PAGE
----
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Lesson 2 Exploring Data with Graphs
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1. Lesson 2Exploring Data with Graphs • Learn …. The Different Types of Data The Use of Graphs to Describe Data

2. Section 2.1 What are the Types of Data?

3. In Every Statistical Study: • Questions are posed • Characteristics are observed

4. Characteristics are Variables A Variable is any characteristic that is recorded for subjects in the study

5. Variation in Data • The terminology variablehighlights the fact that data values vary.

6. Example: Students in a Statistics Class • Variables: • Age • GPA • Major • Smoking Status • …

7. Data values are called observations • Each observation can be: • Quantitative • Categorical

8. Categorical Variable • Each observation belongs to one of a set of categories • Examples: • Gender (Male or Female) • Religious Affiliation (Catholic, Jewish, …) • Place of residence (Apt, Condo, …) • Belief in Life After Death (Yes or No)

9. Quantitative Variable • Observations take numerical values • Examples: • Age • Number of siblings • Annual Income • Number of years of education completed

10. Graphs and Numerical Summaries • Describe the main features of a variable • For Quantitative variables: key features are center and spread • For Categorical variables: key feature is the percentage in each of the categories

11. Quantitative Variables • Discrete Quantitative Variables and • Continuous Quantitative Variables

12. Discrete • A quantitative variable is discrete if its possible values form a set of separate numbers such as 0, 1, 2, 3, …

13. Examples of discrete variables • Number of pets in a household • Number of children in a family • Number of foreign languages spoken

14. Continuous • A quantitative variable is continuous if its possible values form an interval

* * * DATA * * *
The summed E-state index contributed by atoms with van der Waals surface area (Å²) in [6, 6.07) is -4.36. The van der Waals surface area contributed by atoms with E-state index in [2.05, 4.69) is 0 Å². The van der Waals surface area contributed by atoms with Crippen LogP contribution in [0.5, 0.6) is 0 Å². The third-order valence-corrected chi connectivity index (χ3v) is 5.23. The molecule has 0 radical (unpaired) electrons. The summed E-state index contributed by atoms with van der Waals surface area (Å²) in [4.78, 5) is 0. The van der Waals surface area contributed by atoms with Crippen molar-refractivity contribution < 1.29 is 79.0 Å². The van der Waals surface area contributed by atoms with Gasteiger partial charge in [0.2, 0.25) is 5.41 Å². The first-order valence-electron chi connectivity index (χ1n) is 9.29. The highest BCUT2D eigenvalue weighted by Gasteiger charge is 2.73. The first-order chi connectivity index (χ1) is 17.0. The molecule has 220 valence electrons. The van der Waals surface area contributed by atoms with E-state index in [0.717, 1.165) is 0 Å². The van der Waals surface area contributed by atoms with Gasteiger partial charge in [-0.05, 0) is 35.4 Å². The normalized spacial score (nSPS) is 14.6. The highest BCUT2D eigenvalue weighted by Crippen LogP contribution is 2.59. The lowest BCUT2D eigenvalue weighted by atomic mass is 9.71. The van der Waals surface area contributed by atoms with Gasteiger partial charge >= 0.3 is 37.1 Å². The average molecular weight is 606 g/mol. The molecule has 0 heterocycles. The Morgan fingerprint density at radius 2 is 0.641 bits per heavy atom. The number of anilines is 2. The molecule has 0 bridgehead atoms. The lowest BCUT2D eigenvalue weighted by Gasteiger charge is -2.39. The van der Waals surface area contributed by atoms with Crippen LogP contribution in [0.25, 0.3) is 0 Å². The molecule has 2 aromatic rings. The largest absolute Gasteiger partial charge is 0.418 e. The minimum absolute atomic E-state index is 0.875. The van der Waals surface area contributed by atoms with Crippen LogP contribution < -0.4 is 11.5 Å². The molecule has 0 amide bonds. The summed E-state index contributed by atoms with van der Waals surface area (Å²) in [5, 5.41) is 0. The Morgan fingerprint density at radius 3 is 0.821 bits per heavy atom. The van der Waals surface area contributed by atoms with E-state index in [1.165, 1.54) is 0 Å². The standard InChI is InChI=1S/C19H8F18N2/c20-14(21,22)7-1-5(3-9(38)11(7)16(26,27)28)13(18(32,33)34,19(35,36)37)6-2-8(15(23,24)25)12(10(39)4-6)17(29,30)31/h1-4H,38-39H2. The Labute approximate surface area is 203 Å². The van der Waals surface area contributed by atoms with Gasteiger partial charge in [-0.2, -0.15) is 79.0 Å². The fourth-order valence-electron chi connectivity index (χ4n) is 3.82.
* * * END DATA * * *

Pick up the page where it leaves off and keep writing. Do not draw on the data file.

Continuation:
15. Examples of Continuous Variables • Height • Weight • Age • Amount of time it takes to complete an assignment

16. Frequency Table • A method of organizing data • Lists all possible values for a variable along with the number of observations for each value

17. Example: Shark Attacks

18. Example: Shark Attacks Example: Shark Attacks • What is the variable? • Is it categorical or quantitative? • How is the proportion for Florida calculated? • How is the % for Florida calculated?

19. Example: Shark Attacks • Insights – what the data tells us about shark attacks

20. Identify the following variable as categorical or quantitative: Choice of diet (vegetarian or non-vegetarian): • Categorical • Quantitative

21. Identify the following variable as categorical or quantitative: Number of people you have known who have been elected to political office: • Categorical • Quantitative

22. Identify the following variable as discrete or continuous: The number of people in line at a box office to purchase theater tickets: • Continuous • Discrete

23. Identify the following variable as discrete or continuous: The weight of a dog: • Continuous • Discrete

24. Section 2.2 How Can We Describe Data Using Graphical Summaries?

25. Graphs for Categorical Data • Pie Chart: A circle having a “slice of pie” for each category • Bar Graph: A graph that displays a vertical bar for each category

26. Example: Sources of Electricity Use in the U.S. and Canada

27. Pie Chart

28. Bar Chart

29. Pie Chart vs. Bar Chart • Which graph do you prefer? • Why?